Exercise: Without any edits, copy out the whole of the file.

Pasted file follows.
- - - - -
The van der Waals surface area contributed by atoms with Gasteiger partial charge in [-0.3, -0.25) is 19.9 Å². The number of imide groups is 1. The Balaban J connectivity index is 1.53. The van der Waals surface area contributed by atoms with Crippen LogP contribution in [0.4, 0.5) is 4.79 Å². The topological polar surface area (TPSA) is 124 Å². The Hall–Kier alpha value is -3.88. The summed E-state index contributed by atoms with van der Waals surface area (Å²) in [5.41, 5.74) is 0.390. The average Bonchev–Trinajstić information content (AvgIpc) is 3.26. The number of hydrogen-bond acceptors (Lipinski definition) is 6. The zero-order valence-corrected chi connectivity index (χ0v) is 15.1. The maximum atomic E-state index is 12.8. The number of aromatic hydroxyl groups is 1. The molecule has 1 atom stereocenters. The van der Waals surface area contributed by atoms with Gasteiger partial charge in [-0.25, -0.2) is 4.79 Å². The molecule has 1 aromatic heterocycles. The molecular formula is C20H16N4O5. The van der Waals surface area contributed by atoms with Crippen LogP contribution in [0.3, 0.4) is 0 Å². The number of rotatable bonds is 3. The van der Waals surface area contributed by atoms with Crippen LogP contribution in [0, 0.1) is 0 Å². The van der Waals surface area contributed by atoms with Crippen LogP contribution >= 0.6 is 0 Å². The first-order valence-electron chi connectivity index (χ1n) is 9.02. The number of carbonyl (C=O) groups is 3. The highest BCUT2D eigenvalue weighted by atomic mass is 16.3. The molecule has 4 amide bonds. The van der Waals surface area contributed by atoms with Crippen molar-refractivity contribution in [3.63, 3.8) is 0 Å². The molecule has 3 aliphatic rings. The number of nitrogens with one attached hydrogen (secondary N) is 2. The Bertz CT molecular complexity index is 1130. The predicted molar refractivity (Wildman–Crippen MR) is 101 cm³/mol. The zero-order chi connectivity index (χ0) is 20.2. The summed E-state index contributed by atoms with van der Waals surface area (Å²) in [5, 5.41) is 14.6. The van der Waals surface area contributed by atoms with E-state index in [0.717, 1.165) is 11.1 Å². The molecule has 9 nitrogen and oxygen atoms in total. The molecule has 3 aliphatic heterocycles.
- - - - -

The van der Waals surface area contributed by atoms with Gasteiger partial charge in [-0.3, -0.25) is 19.9 Å². The number of imide groups is 1. The Balaban J connectivity index is 1.53. The van der Waals surface area contributed by atoms with Crippen LogP contribution in [0.4, 0.5) is 4.79 Å². The topological polar surface area (TPSA) is 124 Å². The Hall–Kier alpha value is -3.88. The summed E-state index contributed by atoms with van der Waals surface area (Å²) in [5.41, 5.74) is 0.390. The average Bonchev–Trinajstić information content (AvgIpc) is 3.26. The number of hydrogen-bond acceptors (Lipinski definition) is 6. The zero-order valence-corrected chi connectivity index (χ0v) is 15.1. The maximum atomic E-state index is 12.8. The number of aromatic hydroxyl groups is 1. The molecule has 1 atom stereocenters. The van der Waals surface area contributed by atoms with Gasteiger partial charge in [-0.25, -0.2) is 4.79 Å². The molecule has 1 aromatic heterocycles. The molecular formula is C20H16N4O5. The van der Waals surface area contributed by atoms with Crippen LogP contribution in [0.3, 0.4) is 0 Å². The number of rotatable bonds is 3. The van der Waals surface area contributed by atoms with Crippen LogP contribution in [0, 0.1) is 0 Å². The van der Waals surface area contributed by atoms with Crippen LogP contribution >= 0.6 is 0 Å². The first-order valence-electron chi connectivity index (χ1n) is 9.02. The number of carbonyl (C=O) groups is 3. The highest BCUT2D eigenvalue weighted by atomic mass is 16.3. The molecule has 4 amide bonds. The van der Waals surface area contributed by atoms with Crippen molar-refractivity contribution in [3.63, 3.8) is 0 Å². The molecule has 3 aliphatic rings. The number of nitrogens with one attached hydrogen (secondary N) is 2. The Bertz CT molecular complexity index is 1130. The predicted molar refractivity (Wildman–Crippen MR) is 101 cm³/mol. The zero-order chi connectivity index (χ0) is 20.2. The summed E-state index contributed by atoms with van der Waals surface area (Å²) in [5, 5.41) is 14.6. The van der Waals surface area contributed by atoms with E-state index in [0.717, 1.165) is 11.1 Å². The molecule has 9 nitrogen and oxygen atoms in total. The molecule has 3 aliphatic heterocycles.